In Verhoeven’s hands, not unlike his later STARSHIP TROOPERS, the film became a satirical critique of the totalitarianism which he had seen first hand as a child.
It comments on the privatization of public and/or government agencies as well as the entire big business climate that existed during the Reagan era – playing on 80s action movie tropes like the Evil Megacorporation, or using the fictional “Channel 9” to advertise family games such as NUKEM, which promises nuclear war in the comfort of your living room.
But it also profits from Verhoeven’s orchestration as a hard, 80s action film. Right from the early sequences, when cameraman Jost Vacano tracks, low-angle, through the police station bustle, you realize you’re in the hands of a thoughtful technician.
The film has, especially in the director’s cut we are screening, a visceral violence and gutsy realism to it that even surpasses today’s efforts in action movie gore, and Verhoeven encourages his actors to performances of full-out physicality, often flipping rapidly through several contrasting moods – tart, sadistic, poignant, over-the-top comical – within a single scene.
Technically and pacing-wise, ROBOCOP is a near perfect film.
See it as one of the most interesting Euro-directed action films to come out of the 80s, as a stepping stone in Verhoeven’s career – and dismiss the sequels.
Starring Ray Wise, Miguel Ferrer and Dan O’Herlihy, who David Lynch subsequently cast for TWIN PEAKS.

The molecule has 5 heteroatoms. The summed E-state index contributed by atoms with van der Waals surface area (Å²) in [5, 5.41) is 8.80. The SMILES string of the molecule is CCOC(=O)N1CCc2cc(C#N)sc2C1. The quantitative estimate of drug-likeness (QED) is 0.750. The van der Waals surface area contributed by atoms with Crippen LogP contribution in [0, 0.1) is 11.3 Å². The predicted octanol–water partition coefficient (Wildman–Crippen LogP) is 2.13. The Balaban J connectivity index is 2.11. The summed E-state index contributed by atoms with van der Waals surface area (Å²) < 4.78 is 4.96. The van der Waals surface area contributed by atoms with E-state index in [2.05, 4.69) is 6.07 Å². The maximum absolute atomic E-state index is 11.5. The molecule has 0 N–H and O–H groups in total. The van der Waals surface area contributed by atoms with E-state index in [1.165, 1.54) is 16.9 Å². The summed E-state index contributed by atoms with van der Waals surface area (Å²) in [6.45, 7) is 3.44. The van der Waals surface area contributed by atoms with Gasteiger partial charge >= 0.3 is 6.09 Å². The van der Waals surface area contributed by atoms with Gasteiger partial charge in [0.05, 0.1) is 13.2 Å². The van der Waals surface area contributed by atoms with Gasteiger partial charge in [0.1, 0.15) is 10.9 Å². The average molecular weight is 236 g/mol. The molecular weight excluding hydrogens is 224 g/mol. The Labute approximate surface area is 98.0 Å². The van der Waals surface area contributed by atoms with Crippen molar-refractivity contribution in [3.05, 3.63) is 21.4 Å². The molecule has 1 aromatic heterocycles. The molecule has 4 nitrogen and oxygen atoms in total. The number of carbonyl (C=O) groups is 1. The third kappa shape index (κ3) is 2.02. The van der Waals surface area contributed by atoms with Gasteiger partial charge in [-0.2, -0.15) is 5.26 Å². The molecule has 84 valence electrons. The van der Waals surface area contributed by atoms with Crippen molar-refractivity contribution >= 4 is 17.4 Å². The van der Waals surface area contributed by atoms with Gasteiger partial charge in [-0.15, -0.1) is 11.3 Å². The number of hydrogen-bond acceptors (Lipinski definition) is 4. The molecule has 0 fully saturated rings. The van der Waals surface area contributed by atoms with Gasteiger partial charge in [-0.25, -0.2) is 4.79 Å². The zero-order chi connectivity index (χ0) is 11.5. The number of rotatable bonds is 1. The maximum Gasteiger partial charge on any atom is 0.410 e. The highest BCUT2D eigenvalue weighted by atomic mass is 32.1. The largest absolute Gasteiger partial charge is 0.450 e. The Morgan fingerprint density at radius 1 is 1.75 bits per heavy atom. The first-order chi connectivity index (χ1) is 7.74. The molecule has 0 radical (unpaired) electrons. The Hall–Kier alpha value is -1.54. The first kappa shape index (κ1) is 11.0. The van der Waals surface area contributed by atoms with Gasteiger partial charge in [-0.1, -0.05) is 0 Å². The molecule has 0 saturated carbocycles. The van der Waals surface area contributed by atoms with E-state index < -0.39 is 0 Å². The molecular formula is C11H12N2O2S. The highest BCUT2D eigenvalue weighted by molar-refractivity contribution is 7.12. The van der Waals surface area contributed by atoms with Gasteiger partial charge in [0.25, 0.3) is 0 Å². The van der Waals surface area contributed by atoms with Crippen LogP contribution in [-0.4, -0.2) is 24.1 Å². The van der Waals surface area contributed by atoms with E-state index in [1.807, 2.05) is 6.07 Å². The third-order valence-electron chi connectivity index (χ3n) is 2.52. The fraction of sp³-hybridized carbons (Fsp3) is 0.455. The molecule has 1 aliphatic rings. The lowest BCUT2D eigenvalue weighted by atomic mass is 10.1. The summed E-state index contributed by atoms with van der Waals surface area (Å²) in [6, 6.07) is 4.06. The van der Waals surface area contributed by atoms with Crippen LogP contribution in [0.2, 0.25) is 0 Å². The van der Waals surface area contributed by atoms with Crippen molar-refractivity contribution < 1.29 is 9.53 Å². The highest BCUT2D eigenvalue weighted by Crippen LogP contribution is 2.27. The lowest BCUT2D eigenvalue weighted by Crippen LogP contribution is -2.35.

“Verhoeven’s strong suits have always been visual energy and a Rabelaisan realism: a gutsy, jovial way of ripping through social systems.” — L. A. Times
“Paul Verhoeven’s glorious sci-fi satire combines searing social comedy with some of the most graphic ultra-violence ever to grace legitimate cinema.” — Film4
“Among the biggest surprises of 1987 – a sci-fi action film with a silly title that turned out to be a biting satire of big business practices. A tribute to the perspicacity and skill of director Paul Verhoeven, Robocop is capable of satisfying audiences with diverse agendas and preferences. For those interested in films with substance, issues pertaining to “techno-ethics” are addressed. For those seeking laughter, the story is laced with dark humor and parody. And for those looking for a bloody revenge thriller, it doesn’t get gorier or more violent. […] Robocop earns a place in the decade’s elite group of action features.” — Reelviews
“Verhoeven’s blend of comic strip and snuff movie is vile, violent, and very funny. The pace is breakneck, and when the wit does run out, way-out weaponry and whole-scale destruction keep the appalled excitement burning.” — TimeOut
“Paul Verhoeven’s RoboCop character is a Terminator with the conscience of a constable, a Frankenstein gone cyberpunk.” — Carrie Rickey
“All of Bernhard Goetz’s bad dreams have come true. For that matter, so have Ralph Nader’s. Crime is Big Business, crooks in wing tips vie with punks in leathers and toxic wastebaskets sit on every corner. […] With its droll underpinnings, “Robocop” does for cyborgs and Detroit what “Blade Runner” did for androids and L.A.
It’s about pollution, albeit of the psyche, and the ascendancy of Manmade over mad men.
Holland’s Paul Verhoeven, who came into his own with the perverse eroticism of “The Fourth Man,” directs this cops-and-robots thriller — his first American feature — with sanguine pizazz. In lesser hands, it might have been merely fast-paced and action-packed. But Verhoeven strives for bloodcurdling, darkly comic eloquence. He gives us heart with the hardware. Savagery with smarts.” — Washington Post